PHILADELPHIA -- Phillies catcher Carlos Ruiz will begin a rehab assignment Tuesday with Class A Clearwater.
Ruiz is serving a 25-game suspension for using a banned stimulant. Assuming there are no postponements in the Phillies' schedule, Ruiz can join the Phillies on Sunday against the Mets at Citi Field.
Phillies catchers have a combined .614 OPS, which ranked 25th in baseball entering Monday's games. Ruiz has a career .781 OPS, and he posted a career-high .935 OPS last season.
Mayberry attempts to prove himself in outfield
PHILADELPHIA -- Phillies outfielder John Mayberry Jr. had an opportunity to earn an everyday job last season, but he hit just .204 through April and .244 with a .632 OPS through May.
Nobody knows what the future holds for Mayberry once Delmon Young joins the team in the next few weeks, but he is trying to make a case for himself again. He entered Monday's series opener against the Pirates at Citizens Bank Park hitting .316 (12-for-38) with six doubles, one home run, four RBIs and a .962 OPS in 17 games. He hit second in Charlie Manuel's lineup in the series opener, but he went 0-for-4 with three strikeouts.
"He's been getting on base and stuff," Manuel said. "He's been getting some hits. He stole a base last night. He's got six walks. You guys are talking about how we don't get any walks. He's got six of them."
Mayberry, who entered the night tied for second on the team in walks, could see his playing time cut if the Phillies feel Young can play competently defensively in right field. Manuel also has the option of platooning Domonic Brown and Mayberry in left field, which would continue to give Mayberry at-bats.
Mayberry is hitting .323 (10-for-31) with five doubles, one home run, three RBIs and a .997 OPS against righties this season. He had hit .232 with a mediocre .680 OPS against righties from 2009-12, so that has been a definite improvement.
"When you play good, you always have a chance," said Manuel.
Pettibone's father also pitched for Manuel
PHILADELPHIA -- Jonathan Pettibone is not the first Pettibone to pitch for Phillies manager Charlie Manuel.
Pettibone's father, Jay Pettibone, pitched for Manuel in 1984, when he managed Double-A Orlando. Jay Pettibone had a six-year Minor League career and made four starts for the Minnesota Twins in '83. Jonathan Pettibone made his big league debut Monday against the Pirates at Citizens Bank Park.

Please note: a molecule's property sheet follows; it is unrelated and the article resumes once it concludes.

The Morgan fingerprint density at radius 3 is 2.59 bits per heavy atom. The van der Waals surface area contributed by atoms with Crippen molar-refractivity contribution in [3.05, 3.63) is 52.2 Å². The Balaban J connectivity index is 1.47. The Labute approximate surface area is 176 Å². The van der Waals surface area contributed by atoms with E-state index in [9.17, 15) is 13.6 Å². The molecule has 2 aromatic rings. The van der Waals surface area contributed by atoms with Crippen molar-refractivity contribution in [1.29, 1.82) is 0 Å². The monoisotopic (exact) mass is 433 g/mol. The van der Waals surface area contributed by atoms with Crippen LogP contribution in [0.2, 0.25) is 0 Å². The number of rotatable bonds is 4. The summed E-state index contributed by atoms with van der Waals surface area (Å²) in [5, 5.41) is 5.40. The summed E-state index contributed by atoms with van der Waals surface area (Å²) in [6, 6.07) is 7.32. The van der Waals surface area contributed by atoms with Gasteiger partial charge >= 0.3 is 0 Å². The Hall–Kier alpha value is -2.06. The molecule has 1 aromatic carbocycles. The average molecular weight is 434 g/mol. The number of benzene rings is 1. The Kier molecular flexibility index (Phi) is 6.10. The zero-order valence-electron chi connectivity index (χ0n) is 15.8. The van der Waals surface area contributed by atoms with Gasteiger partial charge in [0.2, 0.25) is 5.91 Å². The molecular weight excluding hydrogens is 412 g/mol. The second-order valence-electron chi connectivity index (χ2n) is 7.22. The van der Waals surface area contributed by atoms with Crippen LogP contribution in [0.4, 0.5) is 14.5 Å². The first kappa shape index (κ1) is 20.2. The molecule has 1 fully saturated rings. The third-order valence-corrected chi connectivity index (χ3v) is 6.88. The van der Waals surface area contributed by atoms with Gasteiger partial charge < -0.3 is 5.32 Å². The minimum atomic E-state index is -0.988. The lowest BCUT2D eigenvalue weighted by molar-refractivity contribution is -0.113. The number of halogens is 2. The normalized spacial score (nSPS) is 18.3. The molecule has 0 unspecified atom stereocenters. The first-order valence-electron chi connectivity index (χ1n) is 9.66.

"I remember he pitched for me," Manuel said about Jay Pettibone. "Sinker, slider."
Asked if he felt old knowing a father and son pitched for him, Manuel, 69, said, "Not really. I think old is how you feel, probably what you make of yourself."
But asked what he would think if he managed a father, son and grandson combination, Manuel said, "I think that'd be great. I think that would be really good. I would like that. I would like that very much. That would be super."
Nix excels in pinch-hitting role for Phillies
PHILADELPHIA -- Laynce Nix has been a pinch-hitting star the first few weeks of the season.
Entering Monday's action, he is hitting .500 (5-for-10) with two home runs and five RBIs. Phillies pinch-hitters have three homers and 10 RBIs overall. That accounts for 21.4 percent of the team's home runs and 15.1 percent of its RBIs.
Nix is enjoying success in part because he is not just coming off the bench this season. He has started seven times in right field.
"I've always felt Nix could hit if he stayed healthy and we got him some at-bats, especially against right-handed pitching," Phillies manager Charlie Manuel said. "Because when he makes contact, he hits the ball hard. He can help you. He's already helped us. He hit that home run that helped us win a ballgame, and his hit [Sunday] night helped us. That showed how well he can hit the ball hard if he's getting some playing time."
Of course, Manuel has a direct say in that. Greg Dobbs and Matt Stairs watched their pinch-hitting numbers drop when their playing time dropped in the past. That is no coincidence. Whenever Delmon Young joins the team, Nix could also see his playing time drop. How much could correlate to his future success as a pinch-hitter.
Todd Zolecki is a reporter for MLB.com. This story was not subject to the approval of Major League Baseball or its clubs.